An off-center sophomore novel by Porter (Grief Is the Thing with Feathers, 2016) steeped in British folklore and a canny sense of the uncanny.
“He knows people were cheated of the story they expected. Or wanted.” So writes Porter toward the end of this slender story, which turns on a surprising twist indeed. A couple of hundred pages earlier, at the start, the first character to appear bears the unlikely name of Dead Papa Toothwort. He has been waiting patiently across the seasons, and now Dead Papa Toothwort, coughing up “Victorian rubbish,” listens for a newcomer to the village, the child of once-ambitious but now resigned Londoners who have moved an hour outside the metropolis, still within commuting distance, to get some peace and quiet. Lanny is more gifted than his Mum and Dad know, and when he disappears, it develops that he has taken full advantage of the freedom his smarts have given him: “Parents of missing Lanny admit he was free to wander the village,” scolds the press. Numerous players enter into the story along the way, including an eccentric artist known as Mad Pete, who knows more than he lets on, and an earth-mother type called Peggy, who communes with a gnarled oak chest to send a message: “I know you. / I know what you’re up to. / Give the boy back.” The chthonic spirit of the place, Dead Papa himself, is in no mood to comply, and meanwhile, as the story progresses, it seems that Lanny has a few supernatural abilities himself: “It was easier to accept that Dad was lying than it was to have no rational explanation," recounts Mum of one incident. Porter is an enchanter with words; at no point does his story, recalling British tales of the Green Man, seem improbable, even as its eerier and more inexplicable moments come faster, revealing the leafy darkness that threatens the unwary.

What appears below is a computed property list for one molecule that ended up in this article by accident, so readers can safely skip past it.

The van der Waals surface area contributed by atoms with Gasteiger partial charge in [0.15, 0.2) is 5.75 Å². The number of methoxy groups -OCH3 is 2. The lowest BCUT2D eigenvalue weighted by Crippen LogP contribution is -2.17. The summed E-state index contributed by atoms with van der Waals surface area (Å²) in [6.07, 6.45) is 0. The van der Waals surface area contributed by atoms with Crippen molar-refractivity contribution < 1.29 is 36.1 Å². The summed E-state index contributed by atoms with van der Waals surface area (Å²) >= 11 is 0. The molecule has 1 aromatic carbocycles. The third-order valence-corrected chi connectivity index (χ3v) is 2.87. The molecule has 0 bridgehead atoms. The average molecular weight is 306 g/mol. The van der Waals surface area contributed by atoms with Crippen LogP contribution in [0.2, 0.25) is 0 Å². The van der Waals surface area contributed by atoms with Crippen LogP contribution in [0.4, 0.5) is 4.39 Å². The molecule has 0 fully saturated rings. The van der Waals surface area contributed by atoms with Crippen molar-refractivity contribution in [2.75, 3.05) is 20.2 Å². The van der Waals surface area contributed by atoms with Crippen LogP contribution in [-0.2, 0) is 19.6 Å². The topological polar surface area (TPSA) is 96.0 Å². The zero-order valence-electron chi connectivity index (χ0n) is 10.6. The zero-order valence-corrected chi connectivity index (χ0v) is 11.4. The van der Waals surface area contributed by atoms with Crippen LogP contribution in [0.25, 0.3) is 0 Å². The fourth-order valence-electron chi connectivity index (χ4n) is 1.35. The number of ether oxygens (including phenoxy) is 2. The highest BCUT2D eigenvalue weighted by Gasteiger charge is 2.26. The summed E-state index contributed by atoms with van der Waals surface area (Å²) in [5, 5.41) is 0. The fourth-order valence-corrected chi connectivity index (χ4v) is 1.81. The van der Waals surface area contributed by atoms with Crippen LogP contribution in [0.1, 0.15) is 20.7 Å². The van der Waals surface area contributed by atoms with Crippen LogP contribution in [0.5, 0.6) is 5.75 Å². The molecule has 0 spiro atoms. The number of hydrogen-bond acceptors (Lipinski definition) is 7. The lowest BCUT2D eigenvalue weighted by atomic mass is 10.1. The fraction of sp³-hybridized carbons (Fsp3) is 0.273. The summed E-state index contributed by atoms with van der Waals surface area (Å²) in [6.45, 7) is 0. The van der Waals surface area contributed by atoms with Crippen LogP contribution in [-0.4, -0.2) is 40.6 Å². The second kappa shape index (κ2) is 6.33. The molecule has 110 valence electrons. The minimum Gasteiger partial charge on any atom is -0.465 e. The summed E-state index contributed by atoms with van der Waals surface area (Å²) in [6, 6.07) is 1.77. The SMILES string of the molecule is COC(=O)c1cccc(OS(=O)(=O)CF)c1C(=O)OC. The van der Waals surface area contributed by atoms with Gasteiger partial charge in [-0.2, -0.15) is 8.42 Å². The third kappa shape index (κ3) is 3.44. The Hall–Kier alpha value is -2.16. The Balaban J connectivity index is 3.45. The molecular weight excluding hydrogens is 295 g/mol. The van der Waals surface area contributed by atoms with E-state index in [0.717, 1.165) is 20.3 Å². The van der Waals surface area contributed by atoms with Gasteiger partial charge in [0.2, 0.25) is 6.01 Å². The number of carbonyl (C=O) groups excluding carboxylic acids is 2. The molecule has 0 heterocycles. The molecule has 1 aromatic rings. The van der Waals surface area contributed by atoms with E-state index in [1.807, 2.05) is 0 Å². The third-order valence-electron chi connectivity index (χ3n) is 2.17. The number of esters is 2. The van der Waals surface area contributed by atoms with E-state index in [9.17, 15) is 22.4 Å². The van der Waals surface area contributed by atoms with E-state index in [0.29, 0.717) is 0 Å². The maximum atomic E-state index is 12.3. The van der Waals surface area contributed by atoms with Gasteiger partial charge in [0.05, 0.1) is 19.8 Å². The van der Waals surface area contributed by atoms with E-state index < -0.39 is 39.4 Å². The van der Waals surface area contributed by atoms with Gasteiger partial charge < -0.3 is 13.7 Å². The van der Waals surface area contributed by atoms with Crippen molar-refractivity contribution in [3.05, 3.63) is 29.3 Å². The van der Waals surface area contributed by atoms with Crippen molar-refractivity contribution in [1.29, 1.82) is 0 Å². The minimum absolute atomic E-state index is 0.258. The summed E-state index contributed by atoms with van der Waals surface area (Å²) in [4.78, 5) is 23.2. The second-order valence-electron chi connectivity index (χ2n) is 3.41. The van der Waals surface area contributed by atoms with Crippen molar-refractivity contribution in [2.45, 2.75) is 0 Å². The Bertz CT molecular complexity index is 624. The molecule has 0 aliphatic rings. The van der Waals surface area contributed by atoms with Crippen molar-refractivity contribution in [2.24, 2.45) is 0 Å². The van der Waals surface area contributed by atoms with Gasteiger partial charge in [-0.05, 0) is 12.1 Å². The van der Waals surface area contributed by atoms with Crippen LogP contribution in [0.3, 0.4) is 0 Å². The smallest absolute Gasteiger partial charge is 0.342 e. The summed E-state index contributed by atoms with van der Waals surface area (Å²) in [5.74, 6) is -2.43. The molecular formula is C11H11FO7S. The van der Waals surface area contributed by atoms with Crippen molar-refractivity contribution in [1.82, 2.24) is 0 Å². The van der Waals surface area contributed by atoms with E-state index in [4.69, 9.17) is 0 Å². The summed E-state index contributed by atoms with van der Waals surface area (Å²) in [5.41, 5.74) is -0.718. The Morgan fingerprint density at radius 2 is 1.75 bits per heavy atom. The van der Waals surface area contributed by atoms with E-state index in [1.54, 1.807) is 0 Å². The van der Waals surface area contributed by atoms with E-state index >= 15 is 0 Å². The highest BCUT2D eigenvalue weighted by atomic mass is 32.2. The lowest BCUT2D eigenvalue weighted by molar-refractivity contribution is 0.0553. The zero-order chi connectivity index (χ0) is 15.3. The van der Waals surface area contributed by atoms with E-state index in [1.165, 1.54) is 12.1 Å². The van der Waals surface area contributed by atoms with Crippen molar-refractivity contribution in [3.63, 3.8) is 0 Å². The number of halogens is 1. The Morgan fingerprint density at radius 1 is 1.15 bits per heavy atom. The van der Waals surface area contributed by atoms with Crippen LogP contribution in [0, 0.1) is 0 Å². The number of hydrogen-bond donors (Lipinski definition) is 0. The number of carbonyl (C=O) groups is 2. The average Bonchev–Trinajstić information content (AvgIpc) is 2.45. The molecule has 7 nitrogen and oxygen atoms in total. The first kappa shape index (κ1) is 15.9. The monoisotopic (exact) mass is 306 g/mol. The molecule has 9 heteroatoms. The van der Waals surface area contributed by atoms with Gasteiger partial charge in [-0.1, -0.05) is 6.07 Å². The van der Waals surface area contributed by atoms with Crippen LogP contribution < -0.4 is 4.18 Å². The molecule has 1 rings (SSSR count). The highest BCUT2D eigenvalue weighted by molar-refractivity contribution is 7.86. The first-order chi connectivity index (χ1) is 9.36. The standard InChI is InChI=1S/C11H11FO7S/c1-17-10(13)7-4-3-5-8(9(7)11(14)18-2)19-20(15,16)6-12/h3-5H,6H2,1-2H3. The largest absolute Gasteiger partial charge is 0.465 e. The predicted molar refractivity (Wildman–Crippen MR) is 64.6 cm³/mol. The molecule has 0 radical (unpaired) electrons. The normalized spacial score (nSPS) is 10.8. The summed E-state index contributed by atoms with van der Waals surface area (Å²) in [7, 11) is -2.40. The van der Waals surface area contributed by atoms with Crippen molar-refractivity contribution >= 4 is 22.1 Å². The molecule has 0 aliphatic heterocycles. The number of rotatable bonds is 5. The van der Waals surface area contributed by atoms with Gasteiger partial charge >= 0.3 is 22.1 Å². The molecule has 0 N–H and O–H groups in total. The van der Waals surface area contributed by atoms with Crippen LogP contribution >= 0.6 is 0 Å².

Elegantly mysterious: a story worthy of an M.R. James or even a Henry James and a welcome return by an author eminently worth reading.